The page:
Milo Smith Hascall
|Born||August 5, 1829|
LeRoy, New York
|Died||August 30, 1904 (aged 75)|
Oak Park, Illinois
|Place of burial|
|Allegiance||United States of America|
|Service/||United States Army|
|Years of service||1852–1853, 1861–1864|
|Commands held||17th Indiana Infantry Regiment|
|Battles/wars||American Civil War|
|Other work||banker, real estate executive|
Early life and career
Milo S. Hascall was born in LeRoy in Genesee County, New York. In 1846 he moved to Goshen, Indiana, where he clerked in a store and taught school. Two years later, he was appointed as a cadet at the United States Military Academy, graduating in 1852. He was assigned as a second lieutenant in the 2nd U.S. Artillery and was stationed in New England doing garrison duty in Newport Harbor, Rhode Island. After a year of service in the Regular Army, he resigned his commission.
Hascall went back to Goshen, where he became a lawyer and filled various political offices. He also was a railroad contractor, district attorney, and the clerk of the county courts. He practiced law in Goshen, Indiana, from 1855 till 1861, serving as prosecuting attorney of Elkhart and Lagrange counties from 1856 till 1858, and school examiner and clerk of courts from 1859 till 1861.
Civil War service
At the outbreak of the Civil War, he enlisted as a private, but was soon appointed aide-de-camp to General Thomas A. Morris, with the rank of captain, and assisted in organizing six volunteer regiments. On June 12, 1861, he was made colonel of the 17th Indiana Infantry and took part in the successful West Virginia campaign under Major General George B. McClellan. In December 1861, he was ordered to Louisville, Kentucky, and placed in command of a brigade consisting of the 17th Indiana, 6th Ohio, 43d Ohio, and 15th Indiana regiments, assigned to the division commanded by General William "Bull" Nelson. Later that month, he was given charge of a brigade in Thomas J. Wood’s division of Don Carlos Buell’s forces in the Army of the Ohio. His troops arrived at Shiloh the day after fighting ended, but did take part in the Siege of Corinth.
Hascall was commissioned as a brigadier general of volunteers on April 25, 1862. Having been transferred to the Army of the Cumberland, he was put in command of a brigade which fought through the Kentucky Campaign. He continued to serve in Tennessee through March 1863. During the Battle of Stones River (December 31, 1862 to January 3, 1863), he assumed command of the 1st Division when General Wood was wounded. During the battle, Hascall led reinforcements to the Round Forest where he took charge of the defense of that place and decided it had to be held at all costs. After the battle he was sent to Indianapolis, Indiana, to take command of the District of Indiana, charged with returning deserters from Ohio, Illinois, and Indiana. He also suppressed dissident opinions in Indiana newspapers, including the Plymouth Democrat.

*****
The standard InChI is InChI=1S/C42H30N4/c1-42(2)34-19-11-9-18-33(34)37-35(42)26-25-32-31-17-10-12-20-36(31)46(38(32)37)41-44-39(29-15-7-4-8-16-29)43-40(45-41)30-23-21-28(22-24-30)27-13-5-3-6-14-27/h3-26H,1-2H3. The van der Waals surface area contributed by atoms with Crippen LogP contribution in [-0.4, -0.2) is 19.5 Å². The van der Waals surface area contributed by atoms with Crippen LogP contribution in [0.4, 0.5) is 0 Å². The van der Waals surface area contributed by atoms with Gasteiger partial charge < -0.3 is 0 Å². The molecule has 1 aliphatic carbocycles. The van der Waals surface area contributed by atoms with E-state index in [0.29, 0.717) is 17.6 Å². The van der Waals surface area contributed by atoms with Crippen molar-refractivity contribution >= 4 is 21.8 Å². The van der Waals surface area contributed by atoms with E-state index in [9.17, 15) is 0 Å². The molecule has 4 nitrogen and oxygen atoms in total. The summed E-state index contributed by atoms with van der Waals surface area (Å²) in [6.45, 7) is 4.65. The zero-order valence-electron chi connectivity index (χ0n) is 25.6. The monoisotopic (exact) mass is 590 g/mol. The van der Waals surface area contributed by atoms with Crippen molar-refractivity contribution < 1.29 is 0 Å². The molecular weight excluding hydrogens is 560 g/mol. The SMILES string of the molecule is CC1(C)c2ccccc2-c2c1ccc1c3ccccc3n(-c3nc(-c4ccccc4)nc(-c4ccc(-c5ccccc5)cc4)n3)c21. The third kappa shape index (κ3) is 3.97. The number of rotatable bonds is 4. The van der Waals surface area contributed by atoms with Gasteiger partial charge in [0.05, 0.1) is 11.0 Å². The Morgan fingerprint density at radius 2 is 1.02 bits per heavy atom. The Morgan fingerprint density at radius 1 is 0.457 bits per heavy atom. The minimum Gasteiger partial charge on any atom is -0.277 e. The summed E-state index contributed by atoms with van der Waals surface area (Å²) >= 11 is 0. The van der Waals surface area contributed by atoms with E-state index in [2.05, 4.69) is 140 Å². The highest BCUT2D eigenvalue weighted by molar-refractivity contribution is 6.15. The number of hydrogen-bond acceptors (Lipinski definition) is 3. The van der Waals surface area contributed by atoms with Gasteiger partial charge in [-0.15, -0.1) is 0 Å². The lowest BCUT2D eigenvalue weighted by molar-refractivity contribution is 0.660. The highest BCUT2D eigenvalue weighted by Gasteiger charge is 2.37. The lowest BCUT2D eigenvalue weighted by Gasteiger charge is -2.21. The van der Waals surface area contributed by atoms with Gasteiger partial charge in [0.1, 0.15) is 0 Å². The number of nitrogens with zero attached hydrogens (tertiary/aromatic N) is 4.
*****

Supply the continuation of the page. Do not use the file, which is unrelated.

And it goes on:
He then was transferred to the Army of the Ohio and placed in command of the 3rd Division in the XXIII Corps. Later that year, he took part in the battles the defense of Knoxville (November to December, 1863).
The next year Hascall commanded the 2nd Brigade, 2nd Division, XXIII Corps for the first part of the Atlanta Campaign. During the battle of Resaca 2nd Division commander, Brig. Gen. Henry M. Judah failed to reconnoiter a river valley to his front before attacking. During the attack Hascall's brigade accidentally crossed in front of Brig. Gen. John M. Palmer's division before it deployed. Despite both units becoming intertwined, Judah pushed Hascall forward only to have his men get stuck in the muddy creek. On May 18 Hascall assumed command of the 2nd Division after General Judah was relieved of command. Hascall led the division throughout the rest of Atlanta Campaign.
He resigned on October 27, 1864, and returned to Goshen, where he engaged in banking, but later entered the real-estate business in Chicago, Illinois.
- Wilson & Fisk 1891, p. 109 harvnb error: no target: CITEREFWilsonFisk1891 (help)
- Thurston & Colby 1905 harvnb error: no target: CITEREFThurstonColby1905 (help)
- Killing the Serpent Speedily: Governor Morton, General Hascall, and the Suppression of the Democratic Press in Indiana, 1863 Archived 2013-10-08 at archive.today
- Battle of Resaca: Botched Union Attack
- "Browse by City: Forest Park". Findagrave.com. Retrieved 2008-05-05. CS1 maint: discouraged parameter (link)
- This article incorporates text from a publication now in the public domain: Wilson, J. G.; Fiske, J., eds. (1891). "Hascall, Milo Smith". Appletons' Cyclopædia of American Biography. 3. New York: D. Appleton. p. 109.
- This article incorporates text from a publication now in the public domain: Gilman, D. C.; Peck, H. T.; Colby, F. M., eds. (1905). "Hascall, Milo Smith". New International Encyclopedia. 9 (1st ed.). New York: Dodd, Mead.